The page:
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    Kings of chess sign peace treaty in first match

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    Kings of chess sign peace treaty in first match
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    Chennai: Trying to control the flanks in the 64-square territory with their pawns, horses, bishops and queen, reigning World Chess Champion, India's Viswanathan Anand and title challenger Norwegian Magnus Carlsen signed a peace treaty in their first outing here Saturday after 16 moves.

    "Let us put it this way: An easy and comfortable draw with the black pieces is a satisfactory result," remarked Anand in the post match press conference about the game's result.

    The first game got underway at the Hyatt Regency Hotel here at 3 p.m., with Carlsen playing white. He moved his horse to Nf3, a move that is rarely played at this level.

    Anand replied, pushing his queen pawn two squares forward.

    The game started like Reti opening and soon got changed with Carlsen fianchettoing both his bishops and Anand his black bishop.

    While Carlsen took his king to safety by castling on his fifth move, Anand followed a move later.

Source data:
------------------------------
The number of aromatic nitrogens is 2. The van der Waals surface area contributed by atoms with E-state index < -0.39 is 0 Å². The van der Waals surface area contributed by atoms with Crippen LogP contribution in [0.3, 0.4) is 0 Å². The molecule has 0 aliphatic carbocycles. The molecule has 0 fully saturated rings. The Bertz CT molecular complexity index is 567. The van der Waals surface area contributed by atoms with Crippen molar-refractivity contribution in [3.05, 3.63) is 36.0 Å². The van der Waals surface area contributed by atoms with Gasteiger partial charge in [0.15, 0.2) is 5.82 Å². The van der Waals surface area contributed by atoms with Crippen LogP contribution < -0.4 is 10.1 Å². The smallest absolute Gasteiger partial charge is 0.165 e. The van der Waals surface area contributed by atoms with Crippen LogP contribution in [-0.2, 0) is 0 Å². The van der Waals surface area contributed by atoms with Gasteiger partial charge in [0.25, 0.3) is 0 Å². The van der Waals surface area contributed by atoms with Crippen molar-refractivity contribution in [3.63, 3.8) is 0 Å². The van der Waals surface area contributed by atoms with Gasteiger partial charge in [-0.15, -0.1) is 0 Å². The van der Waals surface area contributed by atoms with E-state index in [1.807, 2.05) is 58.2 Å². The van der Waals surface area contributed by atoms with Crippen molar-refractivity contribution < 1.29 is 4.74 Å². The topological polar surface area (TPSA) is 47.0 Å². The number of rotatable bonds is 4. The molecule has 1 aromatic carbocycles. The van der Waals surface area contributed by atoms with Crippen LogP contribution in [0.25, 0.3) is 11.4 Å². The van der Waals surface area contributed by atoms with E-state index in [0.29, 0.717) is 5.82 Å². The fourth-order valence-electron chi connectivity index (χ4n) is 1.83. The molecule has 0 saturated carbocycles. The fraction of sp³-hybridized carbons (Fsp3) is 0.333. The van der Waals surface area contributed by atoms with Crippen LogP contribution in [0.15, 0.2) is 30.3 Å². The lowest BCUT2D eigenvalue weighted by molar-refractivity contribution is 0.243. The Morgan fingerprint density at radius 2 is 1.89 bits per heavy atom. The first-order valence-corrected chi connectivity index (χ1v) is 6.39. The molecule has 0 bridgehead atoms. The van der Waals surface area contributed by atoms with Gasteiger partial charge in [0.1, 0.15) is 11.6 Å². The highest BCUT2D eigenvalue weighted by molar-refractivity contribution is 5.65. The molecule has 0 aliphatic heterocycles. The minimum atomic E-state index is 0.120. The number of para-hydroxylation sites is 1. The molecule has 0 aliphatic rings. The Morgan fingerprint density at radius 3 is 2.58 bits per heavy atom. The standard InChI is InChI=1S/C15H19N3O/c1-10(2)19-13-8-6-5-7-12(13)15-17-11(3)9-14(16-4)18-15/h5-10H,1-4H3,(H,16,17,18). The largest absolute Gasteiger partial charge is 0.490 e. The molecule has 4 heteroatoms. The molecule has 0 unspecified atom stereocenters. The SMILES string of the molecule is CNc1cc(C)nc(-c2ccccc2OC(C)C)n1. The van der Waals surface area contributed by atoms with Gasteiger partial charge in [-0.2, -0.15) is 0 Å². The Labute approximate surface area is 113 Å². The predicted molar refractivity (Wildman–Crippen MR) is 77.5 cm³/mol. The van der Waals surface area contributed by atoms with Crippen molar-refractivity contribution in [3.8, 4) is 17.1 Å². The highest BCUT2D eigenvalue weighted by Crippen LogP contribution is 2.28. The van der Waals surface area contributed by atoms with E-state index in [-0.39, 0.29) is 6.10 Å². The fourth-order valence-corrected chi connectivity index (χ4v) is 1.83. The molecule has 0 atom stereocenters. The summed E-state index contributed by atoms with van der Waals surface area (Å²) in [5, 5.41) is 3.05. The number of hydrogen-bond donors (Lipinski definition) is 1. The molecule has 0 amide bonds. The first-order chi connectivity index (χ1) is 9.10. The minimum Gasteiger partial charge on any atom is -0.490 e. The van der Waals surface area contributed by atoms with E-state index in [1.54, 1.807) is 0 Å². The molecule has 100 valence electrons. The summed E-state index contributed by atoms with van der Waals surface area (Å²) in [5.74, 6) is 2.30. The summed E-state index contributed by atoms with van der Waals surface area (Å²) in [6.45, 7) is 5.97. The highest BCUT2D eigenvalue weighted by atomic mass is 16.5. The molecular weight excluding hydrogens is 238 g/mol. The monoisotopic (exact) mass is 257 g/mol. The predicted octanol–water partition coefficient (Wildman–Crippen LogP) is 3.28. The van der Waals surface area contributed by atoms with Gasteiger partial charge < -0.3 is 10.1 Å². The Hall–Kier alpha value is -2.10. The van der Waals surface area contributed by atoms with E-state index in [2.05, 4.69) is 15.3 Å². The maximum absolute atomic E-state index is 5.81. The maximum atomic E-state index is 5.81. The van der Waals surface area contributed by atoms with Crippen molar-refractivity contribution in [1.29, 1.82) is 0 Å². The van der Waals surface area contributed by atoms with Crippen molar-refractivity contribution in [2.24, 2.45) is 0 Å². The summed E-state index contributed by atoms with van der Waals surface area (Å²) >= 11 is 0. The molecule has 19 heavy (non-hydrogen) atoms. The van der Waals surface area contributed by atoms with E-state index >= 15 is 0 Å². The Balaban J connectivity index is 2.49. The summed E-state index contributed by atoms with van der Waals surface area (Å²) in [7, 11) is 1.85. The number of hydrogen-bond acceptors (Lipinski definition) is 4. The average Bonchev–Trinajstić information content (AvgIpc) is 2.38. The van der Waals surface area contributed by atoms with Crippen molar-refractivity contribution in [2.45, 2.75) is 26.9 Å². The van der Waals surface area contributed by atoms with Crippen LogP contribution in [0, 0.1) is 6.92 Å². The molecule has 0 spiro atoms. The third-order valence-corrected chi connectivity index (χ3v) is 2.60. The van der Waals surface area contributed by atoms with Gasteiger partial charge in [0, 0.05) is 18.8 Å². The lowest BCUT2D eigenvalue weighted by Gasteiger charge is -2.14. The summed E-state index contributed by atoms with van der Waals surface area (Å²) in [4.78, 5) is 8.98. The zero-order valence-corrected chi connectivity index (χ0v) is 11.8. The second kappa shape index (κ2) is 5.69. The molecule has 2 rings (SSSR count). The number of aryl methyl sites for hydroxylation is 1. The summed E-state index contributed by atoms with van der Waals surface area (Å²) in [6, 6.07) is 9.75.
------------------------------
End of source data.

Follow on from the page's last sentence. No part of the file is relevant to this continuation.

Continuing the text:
The game progressed with both players focusing on controlling the squares on their queen side.

    Though Anand seemed to have a slight positional advantage, it was a razor-edge one, and both players had a long way to go.

    At the 13th move, Anand put Carlsen in a bind moving his knight Nc4 threatening the latter's black bishop.

    "In a fianchettoed position, the bishop has to be retained and cannot be exchanged for a horse," R. Raghunathan, former national-level player, told IANS.

    In the next move, Anand brought his other knight to d5 square to which Carlsen replied with a queen move, threatening one of the horses.

    It then became clear that the players were on razor edge, and the one way of getting out without getting cut is a draw. Repeating the moves both the kings of 64 squares waved white flags and had small chat at the table.

    Commenting on the game, Indian Grandmaster R.B. Ramesh told IANS: "The draw with black pieces will be a psychological boost for Anand. The last two games Anand lost to Carlsen playing black. The black piece jinx against Carlsen has been stopped."

    He said having neutralized Carlsen's white piece advantage on the first day, Anand will have the advantage of playing white Sunday.

    On Carlsen's opening move, Ramesh said: "Such moves were expected to surprise Anand. But Anand's responses to the challenger's moves shows that he is well prepared to meet any surprises."

    According to him, Carlsen will be under pressure to defend playing black if Anand continues to neutralise the challenger when he plays with white pieces. Carlsen said he was happy at the way the game progressed, and not happy that the game ended in a draw.

    Queried about the quick draw though his strength lies in middle and endgame, Carlsen said with strong opponents, even playing white, one could not do much.

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